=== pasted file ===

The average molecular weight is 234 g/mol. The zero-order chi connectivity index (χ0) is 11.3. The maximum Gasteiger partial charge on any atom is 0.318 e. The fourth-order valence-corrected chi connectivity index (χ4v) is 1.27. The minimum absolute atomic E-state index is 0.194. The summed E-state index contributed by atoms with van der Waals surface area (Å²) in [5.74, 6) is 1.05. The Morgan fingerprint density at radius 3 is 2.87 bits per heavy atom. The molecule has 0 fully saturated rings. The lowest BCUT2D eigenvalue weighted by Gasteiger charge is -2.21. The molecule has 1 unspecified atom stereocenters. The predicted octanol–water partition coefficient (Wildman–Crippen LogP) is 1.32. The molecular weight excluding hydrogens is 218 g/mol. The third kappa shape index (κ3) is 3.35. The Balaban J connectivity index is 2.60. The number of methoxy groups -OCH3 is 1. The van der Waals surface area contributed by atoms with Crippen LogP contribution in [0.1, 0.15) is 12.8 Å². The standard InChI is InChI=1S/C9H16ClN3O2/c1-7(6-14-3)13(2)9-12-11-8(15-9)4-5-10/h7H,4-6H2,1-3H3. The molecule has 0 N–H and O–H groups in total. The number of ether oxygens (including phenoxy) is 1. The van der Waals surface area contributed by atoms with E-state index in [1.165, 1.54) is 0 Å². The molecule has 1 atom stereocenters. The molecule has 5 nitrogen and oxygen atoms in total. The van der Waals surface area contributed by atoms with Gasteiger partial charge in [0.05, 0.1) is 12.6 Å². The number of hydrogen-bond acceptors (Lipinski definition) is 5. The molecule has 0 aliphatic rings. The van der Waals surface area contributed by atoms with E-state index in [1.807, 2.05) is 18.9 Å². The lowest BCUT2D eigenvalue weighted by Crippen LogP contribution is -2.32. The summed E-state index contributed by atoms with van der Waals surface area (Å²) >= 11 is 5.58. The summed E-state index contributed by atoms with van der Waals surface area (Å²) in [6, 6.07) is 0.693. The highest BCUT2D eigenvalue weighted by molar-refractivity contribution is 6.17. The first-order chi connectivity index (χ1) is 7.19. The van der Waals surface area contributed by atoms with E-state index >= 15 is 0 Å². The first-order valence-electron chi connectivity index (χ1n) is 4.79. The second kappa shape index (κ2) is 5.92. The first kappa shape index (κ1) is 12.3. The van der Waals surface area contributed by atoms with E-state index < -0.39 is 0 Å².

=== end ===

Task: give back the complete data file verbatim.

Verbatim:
The average molecular weight is 234 g/mol. The zero-order chi connectivity index (χ0) is 11.3. The maximum Gasteiger partial charge on any atom is 0.318 e. The fourth-order valence-corrected chi connectivity index (χ4v) is 1.27. The minimum absolute atomic E-state index is 0.194. The summed E-state index contributed by atoms with van der Waals surface area (Å²) in [5.74, 6) is 1.05. The Morgan fingerprint density at radius 3 is 2.87 bits per heavy atom. The molecule has 0 fully saturated rings. The lowest BCUT2D eigenvalue weighted by Gasteiger charge is -2.21. The molecule has 1 unspecified atom stereocenters. The predicted octanol–water partition coefficient (Wildman–Crippen LogP) is 1.32. The molecular weight excluding hydrogens is 218 g/mol. The third kappa shape index (κ3) is 3.35. The Balaban J connectivity index is 2.60. The number of methoxy groups -OCH3 is 1. The van der Waals surface area contributed by atoms with Crippen LogP contribution in [0.1, 0.15) is 12.8 Å². The standard InChI is InChI=1S/C9H16ClN3O2/c1-7(6-14-3)13(2)9-12-11-8(15-9)4-5-10/h7H,4-6H2,1-3H3. The molecule has 0 N–H and O–H groups in total. The number of ether oxygens (including phenoxy) is 1. The van der Waals surface area contributed by atoms with E-state index in [1.165, 1.54) is 0 Å². The molecule has 1 atom stereocenters. The molecule has 5 nitrogen and oxygen atoms in total. The van der Waals surface area contributed by atoms with Gasteiger partial charge in [0.05, 0.1) is 12.6 Å². The number of hydrogen-bond acceptors (Lipinski definition) is 5. The molecule has 0 aliphatic rings. The van der Waals surface area contributed by atoms with E-state index in [1.807, 2.05) is 18.9 Å². The lowest BCUT2D eigenvalue weighted by Crippen LogP contribution is -2.32. The summed E-state index contributed by atoms with van der Waals surface area (Å²) >= 11 is 5.58. The summed E-state index contributed by atoms with van der Waals surface area (Å²) in [6, 6.07) is 0.693. The highest BCUT2D eigenvalue weighted by molar-refractivity contribution is 6.17. The first-order chi connectivity index (χ1) is 7.19. The van der Waals surface area contributed by atoms with E-state index >= 15 is 0 Å². The first-order valence-electron chi connectivity index (χ1n) is 4.79. The second kappa shape index (κ2) is 5.92. The first kappa shape index (κ1) is 12.3. The van der Waals surface area contributed by atoms with E-state index < -0.39 is 0 Å².